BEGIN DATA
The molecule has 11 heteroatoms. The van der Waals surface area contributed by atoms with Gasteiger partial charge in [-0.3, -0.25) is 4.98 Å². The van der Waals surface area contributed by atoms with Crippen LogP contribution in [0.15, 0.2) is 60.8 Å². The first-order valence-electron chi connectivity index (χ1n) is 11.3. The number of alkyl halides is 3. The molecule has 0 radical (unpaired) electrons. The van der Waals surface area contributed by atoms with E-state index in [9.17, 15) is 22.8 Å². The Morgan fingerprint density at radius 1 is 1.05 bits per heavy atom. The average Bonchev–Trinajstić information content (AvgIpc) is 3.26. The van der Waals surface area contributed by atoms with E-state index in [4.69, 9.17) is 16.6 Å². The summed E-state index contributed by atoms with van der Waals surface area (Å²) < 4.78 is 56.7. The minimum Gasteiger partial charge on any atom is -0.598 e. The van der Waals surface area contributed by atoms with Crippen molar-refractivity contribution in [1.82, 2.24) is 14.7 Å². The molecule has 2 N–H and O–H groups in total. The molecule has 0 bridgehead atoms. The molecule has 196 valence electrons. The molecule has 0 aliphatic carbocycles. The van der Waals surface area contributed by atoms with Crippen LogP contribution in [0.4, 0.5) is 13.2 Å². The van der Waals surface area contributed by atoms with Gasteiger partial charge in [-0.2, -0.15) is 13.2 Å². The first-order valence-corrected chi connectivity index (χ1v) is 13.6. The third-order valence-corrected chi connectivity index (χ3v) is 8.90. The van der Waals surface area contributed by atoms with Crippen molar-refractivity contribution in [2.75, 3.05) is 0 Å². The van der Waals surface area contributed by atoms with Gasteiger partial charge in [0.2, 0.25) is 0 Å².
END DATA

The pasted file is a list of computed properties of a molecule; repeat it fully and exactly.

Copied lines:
The molecule has 11 heteroatoms. The van der Waals surface area contributed by atoms with Gasteiger partial charge in [-0.3, -0.25) is 4.98 Å². The van der Waals surface area contributed by atoms with Crippen LogP contribution in [0.15, 0.2) is 60.8 Å². The first-order valence-electron chi connectivity index (χ1n) is 11.3. The number of alkyl halides is 3. The molecule has 0 radical (unpaired) electrons. The van der Waals surface area contributed by atoms with E-state index in [9.17, 15) is 22.8 Å². The Morgan fingerprint density at radius 1 is 1.05 bits per heavy atom. The average Bonchev–Trinajstić information content (AvgIpc) is 3.26. The van der Waals surface area contributed by atoms with E-state index in [4.69, 9.17) is 16.6 Å². The summed E-state index contributed by atoms with van der Waals surface area (Å²) < 4.78 is 56.7. The minimum Gasteiger partial charge on any atom is -0.598 e. The van der Waals surface area contributed by atoms with Crippen molar-refractivity contribution in [1.82, 2.24) is 14.7 Å². The molecule has 2 N–H and O–H groups in total. The molecule has 0 bridgehead atoms. The molecule has 196 valence electrons. The molecule has 0 aliphatic carbocycles. The van der Waals surface area contributed by atoms with Crippen LogP contribution in [0.4, 0.5) is 13.2 Å². The van der Waals surface area contributed by atoms with Gasteiger partial charge in [-0.2, -0.15) is 13.2 Å². The first-order valence-corrected chi connectivity index (χ1v) is 13.6. The third-order valence-corrected chi connectivity index (χ3v) is 8.90. The van der Waals surface area contributed by atoms with Crippen molar-refractivity contribution in [2.75, 3.05) is 0 Å². The van der Waals surface area contributed by atoms with Gasteiger partial charge in [0.2, 0.25) is 0 Å².